Buckle in folks, this is going to be a long one. Also spoilers ahead as well.
I got some nostalgia goggles for this game, I'm not going to deny it. Ocarina of Time was my first exposure to the franchise but the Wind Waker (And Twilight Princess) are both also extremely meaningful to me. Nintendo can somehow create magic that few other companies can achieve. Over the years and after playing the HD port, I came to the conclusion that the Wind Waker was my favorite of those three. It's been roughly a year since I've played a Zelda game and 6 years since I've played this game so I decided to revisit this classic once again to see if it's held up. I believe it does but that does not mean I recognize its faults, it's definitely not a perfect game. It's nearly 20 years old, so it's bound to have some jank in it. And I will mention the rushed development cycle too. Despite this, I found the game to still be charming, inventive, and some of Nintendo at its best. I'll break down the game into parts, to analyze each and every part. I will be covering the HD port so I won't mention the original much.
Presentation and Graphics: It was a rude awakening for Nintendo, when the Wind Waker was first shown at E3. After the more realistic and gritty Ocarina and Majora's Mask, the style of the Wind Waker threw everyone off. To be fair, I doubt anyone would've expected this direction. At the time of release, many fans dismissed the art style, thinking it was too kiddy and silly looking. Thankfully, that impression has mostly gone away because people realized how great the art style is. To this day, it holds up extremely well, better than most games from the time. The stylized graphics easily hide its age and make it timeless. The varied expressions and animations are incredibly charming and beautiful at the same time. Link's goofy expressions and the cartoony squish and squash make it feel like an animation come to life. The particle effects, in particular, are impressive, and Nintendo knew it. The ocean and weather effects are beautiful and give the Wind Waker a unique and memorable look.
- For some smaller negatives, the animations are mostly good but there's the occasional poor looping or awkward movement during cutscenes. It's not immersion breaking but it can be distracting. The framerate is normally fine but lots of explosions or particle effects can cut it down tremendously. Since this is on the Wii U, roughly as powerful as the PS3, this is not acceptable. It doesn't happen too often but when it does, it doesn't look good.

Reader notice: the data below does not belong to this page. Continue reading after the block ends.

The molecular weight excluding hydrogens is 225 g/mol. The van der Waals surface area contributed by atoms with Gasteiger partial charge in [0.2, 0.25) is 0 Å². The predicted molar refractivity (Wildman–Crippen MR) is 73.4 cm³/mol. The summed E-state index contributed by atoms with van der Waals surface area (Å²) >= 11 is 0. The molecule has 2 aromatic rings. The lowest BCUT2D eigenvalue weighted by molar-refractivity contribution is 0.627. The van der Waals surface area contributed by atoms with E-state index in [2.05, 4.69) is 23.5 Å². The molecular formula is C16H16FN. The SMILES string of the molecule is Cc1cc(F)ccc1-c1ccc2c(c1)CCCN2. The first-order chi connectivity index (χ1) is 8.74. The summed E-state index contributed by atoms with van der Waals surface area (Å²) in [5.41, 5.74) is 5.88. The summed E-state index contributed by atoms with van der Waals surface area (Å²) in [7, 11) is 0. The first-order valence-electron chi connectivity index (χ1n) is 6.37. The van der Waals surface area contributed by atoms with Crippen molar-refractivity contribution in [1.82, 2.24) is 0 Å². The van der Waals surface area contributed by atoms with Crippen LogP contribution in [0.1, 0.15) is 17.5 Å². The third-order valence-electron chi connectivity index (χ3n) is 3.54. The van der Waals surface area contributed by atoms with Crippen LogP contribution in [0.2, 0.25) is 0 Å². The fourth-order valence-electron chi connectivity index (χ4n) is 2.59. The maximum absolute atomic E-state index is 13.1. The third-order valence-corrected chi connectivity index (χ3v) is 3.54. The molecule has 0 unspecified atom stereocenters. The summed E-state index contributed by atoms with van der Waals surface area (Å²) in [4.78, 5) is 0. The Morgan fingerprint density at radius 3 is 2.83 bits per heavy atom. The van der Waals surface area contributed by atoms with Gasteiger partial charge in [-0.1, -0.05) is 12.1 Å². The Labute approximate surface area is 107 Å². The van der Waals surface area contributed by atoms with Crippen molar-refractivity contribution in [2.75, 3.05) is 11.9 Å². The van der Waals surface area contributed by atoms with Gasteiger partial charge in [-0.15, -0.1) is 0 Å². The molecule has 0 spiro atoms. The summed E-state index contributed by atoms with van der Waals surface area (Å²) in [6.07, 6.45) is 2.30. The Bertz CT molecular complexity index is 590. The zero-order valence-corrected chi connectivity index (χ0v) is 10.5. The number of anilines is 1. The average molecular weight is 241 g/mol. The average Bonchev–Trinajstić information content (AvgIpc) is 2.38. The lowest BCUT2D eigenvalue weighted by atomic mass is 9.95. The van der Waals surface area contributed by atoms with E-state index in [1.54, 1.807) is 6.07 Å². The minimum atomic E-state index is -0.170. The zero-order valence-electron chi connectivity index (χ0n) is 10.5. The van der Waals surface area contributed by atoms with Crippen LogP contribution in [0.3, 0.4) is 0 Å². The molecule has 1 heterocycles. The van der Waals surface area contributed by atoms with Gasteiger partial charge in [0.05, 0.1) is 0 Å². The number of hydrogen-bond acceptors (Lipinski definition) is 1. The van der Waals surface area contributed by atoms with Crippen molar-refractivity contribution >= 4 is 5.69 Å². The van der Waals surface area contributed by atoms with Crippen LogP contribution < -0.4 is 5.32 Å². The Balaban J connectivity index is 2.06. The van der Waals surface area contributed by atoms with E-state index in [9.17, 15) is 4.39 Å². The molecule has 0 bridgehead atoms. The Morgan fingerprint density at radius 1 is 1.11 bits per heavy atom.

The Story: The Wind Waker has easily my favorite story in the franchise. It's quite simple but done very effectively. Charming, emotional, and heartwarming…this is what the Wind Waker is about. Similar themes about the hero's journey and destiny are there like in the previous games, but the Wind Waker also focuses on its own themes. Link just wants to save his sister this time, a simple motivation but very relatable. Along the way, he meets friends, learns to be a hero, and saves the day. Again, it's quite simple but done effectively and earnestly. The story's main theme is the "old vs the new" and the story does a great job at this. The Great Sea is above old Hyrule, the one we know from Ocarina and the other games. The old races we know have evolved, like the Zora's to the Rito and the Kokiri to the Koroks. The Great Sea is a much different society than the one we know from previous games. Even our characters are different with Link being a bumbling kid from an ocean village and Zelda is a pirate. This is contrasted with Ganondorf and The King, who have notably different looking proportions and attire. Both are bound to old Hyrule, and affect the world above because of this. Ganondorf's obsession with old Hyrule leads to him doing anything to bring it back and goes crazy after losing, hoping to snuff out the future of the new world by killing the protagonists. The King realizes the need to move on and gives the new world a chance to live. The ending in general is Nintendo's best ending in my opinion and ends the game on a very high note.